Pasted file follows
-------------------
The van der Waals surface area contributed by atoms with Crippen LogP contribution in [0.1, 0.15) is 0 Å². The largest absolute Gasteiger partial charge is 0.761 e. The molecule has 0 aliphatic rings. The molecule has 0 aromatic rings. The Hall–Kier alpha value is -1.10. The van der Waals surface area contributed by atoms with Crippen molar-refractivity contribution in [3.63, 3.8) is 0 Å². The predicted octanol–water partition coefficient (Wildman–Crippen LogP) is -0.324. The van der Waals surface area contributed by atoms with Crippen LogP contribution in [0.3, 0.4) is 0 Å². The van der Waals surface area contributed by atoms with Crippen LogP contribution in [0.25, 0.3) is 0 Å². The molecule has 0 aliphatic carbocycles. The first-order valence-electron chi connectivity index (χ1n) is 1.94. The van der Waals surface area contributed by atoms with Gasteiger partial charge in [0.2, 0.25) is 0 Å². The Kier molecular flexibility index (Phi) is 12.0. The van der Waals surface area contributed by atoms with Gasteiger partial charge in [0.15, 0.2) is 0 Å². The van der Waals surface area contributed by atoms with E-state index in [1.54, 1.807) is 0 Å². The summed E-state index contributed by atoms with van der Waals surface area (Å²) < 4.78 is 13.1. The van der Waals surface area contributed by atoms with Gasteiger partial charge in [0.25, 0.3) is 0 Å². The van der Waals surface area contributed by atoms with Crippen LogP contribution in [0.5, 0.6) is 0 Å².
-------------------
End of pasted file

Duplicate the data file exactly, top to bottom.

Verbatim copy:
The van der Waals surface area contributed by atoms with Crippen LogP contribution in [0.1, 0.15) is 0 Å². The largest absolute Gasteiger partial charge is 0.761 e. The molecule has 0 aliphatic rings. The molecule has 0 aromatic rings. The Hall–Kier alpha value is -1.10. The van der Waals surface area contributed by atoms with Crippen molar-refractivity contribution in [3.63, 3.8) is 0 Å². The predicted octanol–water partition coefficient (Wildman–Crippen LogP) is -0.324. The van der Waals surface area contributed by atoms with Crippen LogP contribution in [0.3, 0.4) is 0 Å². The van der Waals surface area contributed by atoms with Crippen LogP contribution in [0.25, 0.3) is 0 Å². The molecule has 0 aliphatic carbocycles. The first-order valence-electron chi connectivity index (χ1n) is 1.94. The van der Waals surface area contributed by atoms with Gasteiger partial charge in [0.2, 0.25) is 0 Å². The Kier molecular flexibility index (Phi) is 12.0. The van der Waals surface area contributed by atoms with Gasteiger partial charge in [0.15, 0.2) is 0 Å². The van der Waals surface area contributed by atoms with E-state index in [1.54, 1.807) is 0 Å². The summed E-state index contributed by atoms with van der Waals surface area (Å²) < 4.78 is 13.1. The van der Waals surface area contributed by atoms with Gasteiger partial charge in [0.25, 0.3) is 0 Å². The van der Waals surface area contributed by atoms with Crippen LogP contribution in [0.5, 0.6) is 0 Å².